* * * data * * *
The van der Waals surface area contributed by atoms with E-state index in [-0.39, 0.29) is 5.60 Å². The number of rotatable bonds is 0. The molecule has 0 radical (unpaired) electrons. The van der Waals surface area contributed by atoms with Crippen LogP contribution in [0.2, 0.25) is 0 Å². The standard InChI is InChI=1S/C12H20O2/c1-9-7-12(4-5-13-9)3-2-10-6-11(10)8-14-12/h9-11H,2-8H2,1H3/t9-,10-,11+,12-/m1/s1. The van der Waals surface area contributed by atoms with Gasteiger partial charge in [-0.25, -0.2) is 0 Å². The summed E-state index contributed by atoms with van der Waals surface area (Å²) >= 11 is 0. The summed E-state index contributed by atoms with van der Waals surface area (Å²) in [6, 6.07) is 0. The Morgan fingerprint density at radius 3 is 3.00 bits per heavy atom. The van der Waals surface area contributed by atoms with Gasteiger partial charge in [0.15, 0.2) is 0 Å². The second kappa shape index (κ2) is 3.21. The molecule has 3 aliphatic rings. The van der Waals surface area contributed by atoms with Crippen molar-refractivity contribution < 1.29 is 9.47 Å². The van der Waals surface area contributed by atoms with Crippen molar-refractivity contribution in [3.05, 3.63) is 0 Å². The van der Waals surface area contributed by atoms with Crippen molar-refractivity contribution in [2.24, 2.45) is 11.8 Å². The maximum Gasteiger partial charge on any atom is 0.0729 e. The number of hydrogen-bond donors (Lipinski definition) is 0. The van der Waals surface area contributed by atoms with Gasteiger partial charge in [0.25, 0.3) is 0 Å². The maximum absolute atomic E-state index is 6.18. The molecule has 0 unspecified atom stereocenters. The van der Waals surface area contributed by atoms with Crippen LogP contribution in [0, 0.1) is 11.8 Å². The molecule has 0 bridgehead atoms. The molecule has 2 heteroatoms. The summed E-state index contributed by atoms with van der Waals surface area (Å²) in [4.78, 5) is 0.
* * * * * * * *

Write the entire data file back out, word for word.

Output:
The van der Waals surface area contributed by atoms with E-state index in [-0.39, 0.29) is 5.60 Å². The number of rotatable bonds is 0. The molecule has 0 radical (unpaired) electrons. The van der Waals surface area contributed by atoms with Crippen LogP contribution in [0.2, 0.25) is 0 Å². The standard InChI is InChI=1S/C12H20O2/c1-9-7-12(4-5-13-9)3-2-10-6-11(10)8-14-12/h9-11H,2-8H2,1H3/t9-,10-,11+,12-/m1/s1. The van der Waals surface area contributed by atoms with Gasteiger partial charge in [-0.25, -0.2) is 0 Å². The summed E-state index contributed by atoms with van der Waals surface area (Å²) >= 11 is 0. The summed E-state index contributed by atoms with van der Waals surface area (Å²) in [6, 6.07) is 0. The Morgan fingerprint density at radius 3 is 3.00 bits per heavy atom. The van der Waals surface area contributed by atoms with Gasteiger partial charge in [0.15, 0.2) is 0 Å². The second kappa shape index (κ2) is 3.21. The molecule has 3 aliphatic rings. The van der Waals surface area contributed by atoms with Crippen molar-refractivity contribution < 1.29 is 9.47 Å². The van der Waals surface area contributed by atoms with Crippen molar-refractivity contribution in [3.05, 3.63) is 0 Å². The van der Waals surface area contributed by atoms with Crippen molar-refractivity contribution in [2.24, 2.45) is 11.8 Å². The maximum Gasteiger partial charge on any atom is 0.0729 e. The number of hydrogen-bond donors (Lipinski definition) is 0. The van der Waals surface area contributed by atoms with Gasteiger partial charge in [0.25, 0.3) is 0 Å². The maximum absolute atomic E-state index is 6.18. The molecule has 0 unspecified atom stereocenters. The van der Waals surface area contributed by atoms with Crippen LogP contribution in [0, 0.1) is 11.8 Å². The molecule has 0 bridgehead atoms. The molecule has 2 heteroatoms. The summed E-state index contributed by atoms with van der Waals surface area (Å²) in [4.78, 5) is 0.